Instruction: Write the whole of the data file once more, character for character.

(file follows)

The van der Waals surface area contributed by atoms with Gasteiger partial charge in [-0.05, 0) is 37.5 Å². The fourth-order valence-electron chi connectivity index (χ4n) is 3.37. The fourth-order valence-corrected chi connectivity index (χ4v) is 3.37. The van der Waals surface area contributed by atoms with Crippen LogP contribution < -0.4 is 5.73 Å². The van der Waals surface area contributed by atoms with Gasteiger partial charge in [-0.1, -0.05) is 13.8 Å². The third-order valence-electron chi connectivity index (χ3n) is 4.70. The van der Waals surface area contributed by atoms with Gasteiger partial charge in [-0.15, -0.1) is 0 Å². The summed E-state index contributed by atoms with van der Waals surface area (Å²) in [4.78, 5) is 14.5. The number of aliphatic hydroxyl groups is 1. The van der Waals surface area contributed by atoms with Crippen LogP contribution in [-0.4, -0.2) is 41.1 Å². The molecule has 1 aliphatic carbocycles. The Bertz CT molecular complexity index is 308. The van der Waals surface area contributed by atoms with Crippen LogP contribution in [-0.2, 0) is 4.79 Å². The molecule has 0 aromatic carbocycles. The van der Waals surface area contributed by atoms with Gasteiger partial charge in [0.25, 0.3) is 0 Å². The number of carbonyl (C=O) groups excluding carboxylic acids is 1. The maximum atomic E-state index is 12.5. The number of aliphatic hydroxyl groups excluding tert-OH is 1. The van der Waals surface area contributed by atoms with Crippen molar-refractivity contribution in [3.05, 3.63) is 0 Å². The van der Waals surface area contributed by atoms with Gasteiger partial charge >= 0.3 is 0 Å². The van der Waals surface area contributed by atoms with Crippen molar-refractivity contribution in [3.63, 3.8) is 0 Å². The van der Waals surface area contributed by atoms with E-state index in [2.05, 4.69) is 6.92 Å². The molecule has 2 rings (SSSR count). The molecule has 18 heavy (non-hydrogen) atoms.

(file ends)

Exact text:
The van der Waals surface area contributed by atoms with Gasteiger partial charge in [-0.05, 0) is 37.5 Å². The fourth-order valence-electron chi connectivity index (χ4n) is 3.37. The fourth-order valence-corrected chi connectivity index (χ4v) is 3.37. The van der Waals surface area contributed by atoms with Crippen LogP contribution < -0.4 is 5.73 Å². The van der Waals surface area contributed by atoms with Gasteiger partial charge in [-0.1, -0.05) is 13.8 Å². The third-order valence-electron chi connectivity index (χ3n) is 4.70. The van der Waals surface area contributed by atoms with Gasteiger partial charge in [-0.15, -0.1) is 0 Å². The summed E-state index contributed by atoms with van der Waals surface area (Å²) in [4.78, 5) is 14.5. The number of aliphatic hydroxyl groups is 1. The van der Waals surface area contributed by atoms with Crippen LogP contribution in [-0.4, -0.2) is 41.1 Å². The molecule has 1 aliphatic carbocycles. The Bertz CT molecular complexity index is 308. The van der Waals surface area contributed by atoms with Crippen LogP contribution in [-0.2, 0) is 4.79 Å². The molecule has 0 aromatic carbocycles. The van der Waals surface area contributed by atoms with Gasteiger partial charge in [0.25, 0.3) is 0 Å². The number of carbonyl (C=O) groups excluding carboxylic acids is 1. The maximum atomic E-state index is 12.5. The number of aliphatic hydroxyl groups excluding tert-OH is 1. The van der Waals surface area contributed by atoms with Crippen molar-refractivity contribution in [3.05, 3.63) is 0 Å². The van der Waals surface area contributed by atoms with Gasteiger partial charge >= 0.3 is 0 Å². The van der Waals surface area contributed by atoms with Crippen molar-refractivity contribution in [3.63, 3.8) is 0 Å². The van der Waals surface area contributed by atoms with E-state index in [2.05, 4.69) is 6.92 Å². The molecule has 2 rings (SSSR count). The molecule has 18 heavy (non-hydrogen) atoms.